Set-top reform '95% dead' at FCC with Trump taking office, analyst says

Tom Wheeler, Chairman of the FCC
FCC Chairman Tom Wheeler.

A highly foreboding piece of regulation for the pay-TV industry just a few months ago, the FCC’s attempt to reform the leased set-top box business appears defeated.

With Donald Trump’s administration taking over the White House in January, House Republicans have asked FCC Chairman Tom Wheeler not to move forward with any “complex and controversial items that the new Congress and Administration will have an interest in reviewing." Wheeler has been asked to keep his focus on completing the incentive auction. 

"I would say it's 95 percent dead," said Matthew Schettenhelm, a government and litigation analyst with Bloomberg Intelligence in Washington, to the Philadelphia Inquirer. "It's a very long road to get this done.” And the analyst made these remarks before the House Energy and Commerce Committee and Communications Subcommittee made their request to Wheeler. 

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RELATED: NCTA to Wheeler: Lifting the sunshine prohibitions on set-top proposal not enough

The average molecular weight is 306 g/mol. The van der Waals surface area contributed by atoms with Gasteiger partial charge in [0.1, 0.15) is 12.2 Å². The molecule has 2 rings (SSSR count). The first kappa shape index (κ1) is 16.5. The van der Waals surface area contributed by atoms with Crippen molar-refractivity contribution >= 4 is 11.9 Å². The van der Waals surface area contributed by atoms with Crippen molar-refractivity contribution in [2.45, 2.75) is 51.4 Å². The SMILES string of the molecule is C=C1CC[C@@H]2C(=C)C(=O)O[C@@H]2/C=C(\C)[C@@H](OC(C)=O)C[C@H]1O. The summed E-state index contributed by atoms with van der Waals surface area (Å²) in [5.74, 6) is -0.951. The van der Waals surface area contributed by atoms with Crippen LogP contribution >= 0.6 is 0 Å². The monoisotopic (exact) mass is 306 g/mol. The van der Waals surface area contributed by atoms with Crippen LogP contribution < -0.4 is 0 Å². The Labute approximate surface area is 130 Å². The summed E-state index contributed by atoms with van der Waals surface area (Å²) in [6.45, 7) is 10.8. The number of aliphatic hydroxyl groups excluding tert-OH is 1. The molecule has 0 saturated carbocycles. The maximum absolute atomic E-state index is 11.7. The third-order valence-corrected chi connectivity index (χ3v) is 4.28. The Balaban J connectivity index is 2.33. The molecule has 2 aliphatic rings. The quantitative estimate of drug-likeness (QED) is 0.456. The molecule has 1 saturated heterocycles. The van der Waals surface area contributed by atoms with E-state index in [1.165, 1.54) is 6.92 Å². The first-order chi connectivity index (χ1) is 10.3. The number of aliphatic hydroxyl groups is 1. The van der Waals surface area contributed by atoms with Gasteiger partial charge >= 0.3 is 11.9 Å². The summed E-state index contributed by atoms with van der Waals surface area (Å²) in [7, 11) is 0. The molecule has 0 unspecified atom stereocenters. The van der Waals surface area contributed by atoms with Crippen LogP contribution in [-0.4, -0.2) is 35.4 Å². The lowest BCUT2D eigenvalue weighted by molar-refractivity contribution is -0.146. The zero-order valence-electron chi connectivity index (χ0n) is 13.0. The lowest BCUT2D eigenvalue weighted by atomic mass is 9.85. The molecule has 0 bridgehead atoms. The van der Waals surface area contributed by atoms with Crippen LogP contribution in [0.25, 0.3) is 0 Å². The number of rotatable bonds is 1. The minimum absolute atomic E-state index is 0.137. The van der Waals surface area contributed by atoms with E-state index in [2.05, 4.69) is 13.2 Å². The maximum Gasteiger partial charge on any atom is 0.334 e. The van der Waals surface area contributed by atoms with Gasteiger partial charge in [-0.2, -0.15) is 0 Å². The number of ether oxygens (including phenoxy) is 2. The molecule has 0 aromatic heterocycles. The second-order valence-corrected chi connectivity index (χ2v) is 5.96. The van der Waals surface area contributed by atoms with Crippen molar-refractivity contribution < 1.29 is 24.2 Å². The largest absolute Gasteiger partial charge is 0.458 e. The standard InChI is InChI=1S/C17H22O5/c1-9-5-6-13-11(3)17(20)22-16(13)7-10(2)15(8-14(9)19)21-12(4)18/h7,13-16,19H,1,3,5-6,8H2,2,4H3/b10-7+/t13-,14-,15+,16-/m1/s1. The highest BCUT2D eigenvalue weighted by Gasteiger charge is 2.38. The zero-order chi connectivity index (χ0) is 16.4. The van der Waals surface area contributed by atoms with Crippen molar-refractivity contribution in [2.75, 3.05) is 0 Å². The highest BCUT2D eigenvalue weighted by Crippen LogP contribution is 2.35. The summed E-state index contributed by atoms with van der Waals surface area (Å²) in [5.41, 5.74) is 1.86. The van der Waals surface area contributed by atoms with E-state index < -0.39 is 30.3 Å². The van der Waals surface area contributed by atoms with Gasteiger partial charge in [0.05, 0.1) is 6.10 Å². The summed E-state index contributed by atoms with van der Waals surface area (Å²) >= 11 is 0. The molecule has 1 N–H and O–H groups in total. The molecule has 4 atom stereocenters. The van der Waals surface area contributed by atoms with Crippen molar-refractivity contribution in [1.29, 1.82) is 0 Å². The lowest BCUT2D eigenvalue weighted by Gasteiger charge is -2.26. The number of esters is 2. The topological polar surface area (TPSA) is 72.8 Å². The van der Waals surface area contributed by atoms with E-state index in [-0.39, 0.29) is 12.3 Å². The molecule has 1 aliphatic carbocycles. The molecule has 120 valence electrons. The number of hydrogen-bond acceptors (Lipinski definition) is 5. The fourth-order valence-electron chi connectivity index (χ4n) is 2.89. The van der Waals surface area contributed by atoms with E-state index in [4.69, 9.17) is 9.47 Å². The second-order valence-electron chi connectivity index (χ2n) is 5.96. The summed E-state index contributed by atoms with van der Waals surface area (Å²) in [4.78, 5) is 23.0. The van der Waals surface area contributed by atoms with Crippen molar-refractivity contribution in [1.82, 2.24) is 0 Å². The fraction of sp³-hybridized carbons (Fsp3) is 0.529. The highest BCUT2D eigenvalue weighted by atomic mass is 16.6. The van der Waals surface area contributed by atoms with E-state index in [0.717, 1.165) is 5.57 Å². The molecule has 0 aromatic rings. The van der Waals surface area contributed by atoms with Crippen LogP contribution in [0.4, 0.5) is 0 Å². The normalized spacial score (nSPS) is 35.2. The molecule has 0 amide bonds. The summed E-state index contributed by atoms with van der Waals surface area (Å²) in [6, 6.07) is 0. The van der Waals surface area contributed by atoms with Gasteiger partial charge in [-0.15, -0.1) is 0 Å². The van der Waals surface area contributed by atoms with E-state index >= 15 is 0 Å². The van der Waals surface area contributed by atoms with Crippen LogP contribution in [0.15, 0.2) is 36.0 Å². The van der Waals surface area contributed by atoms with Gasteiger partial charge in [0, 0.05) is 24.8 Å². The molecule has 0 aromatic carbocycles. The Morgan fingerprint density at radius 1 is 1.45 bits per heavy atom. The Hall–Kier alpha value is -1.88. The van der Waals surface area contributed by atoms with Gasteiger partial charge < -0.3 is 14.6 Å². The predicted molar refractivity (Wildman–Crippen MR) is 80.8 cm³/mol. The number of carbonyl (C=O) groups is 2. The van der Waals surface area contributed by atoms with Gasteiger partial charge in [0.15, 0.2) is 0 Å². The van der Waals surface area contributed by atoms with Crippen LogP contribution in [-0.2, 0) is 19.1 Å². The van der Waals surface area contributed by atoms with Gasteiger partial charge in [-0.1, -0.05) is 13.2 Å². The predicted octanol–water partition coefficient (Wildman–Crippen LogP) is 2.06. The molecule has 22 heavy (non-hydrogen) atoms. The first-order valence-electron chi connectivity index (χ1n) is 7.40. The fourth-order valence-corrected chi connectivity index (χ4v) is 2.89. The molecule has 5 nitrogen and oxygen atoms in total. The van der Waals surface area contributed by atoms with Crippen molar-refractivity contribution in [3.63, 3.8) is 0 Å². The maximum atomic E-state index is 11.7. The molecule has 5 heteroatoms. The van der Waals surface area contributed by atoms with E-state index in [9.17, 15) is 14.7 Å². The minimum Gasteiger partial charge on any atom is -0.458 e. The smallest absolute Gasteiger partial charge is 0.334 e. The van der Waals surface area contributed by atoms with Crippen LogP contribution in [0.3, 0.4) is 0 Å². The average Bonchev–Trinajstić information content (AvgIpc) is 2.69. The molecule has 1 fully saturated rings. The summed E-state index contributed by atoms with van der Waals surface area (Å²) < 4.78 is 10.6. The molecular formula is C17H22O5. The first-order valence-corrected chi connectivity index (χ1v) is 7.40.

Chris Lewis, vice president with the nonprofit group Public Knowledge, which has backed Wheeler’s plan to open the pay TV set-top business to third-party device makers, also told the paper that it’s too early to call the regulatory gambit finished. 

"We don't know what Trump thinks about set-top boxes," Lewis said.

But even before the shocking election of a far-right presidential candidate, the regulation’s fate appeared uncertain.

In late September, Wheeler pulled a vote off the FCC Commission agenda for a revised version of his proposal, which focused on multiscreen apps created by pay-TV operators that would be accessible to third-party devices. 

Controversial elements of that proposal — specifically, a clause that mandated that the FCC regulate the apps— resulted in Wheeler not having the Commission majority needed to move the proposal forward.

In the ensuing months, the pay-TV industry and various interest groups have lobbied Wheeler to release full details of his plan.

Introducing the plan in January, Wheeler billed it as a rare chance to break up a pay-TV monopoly that he said generates $20 billion out of consumer pockets annually for the pay-TV industry. 

That window of opportunity, however, appears to have closed. 

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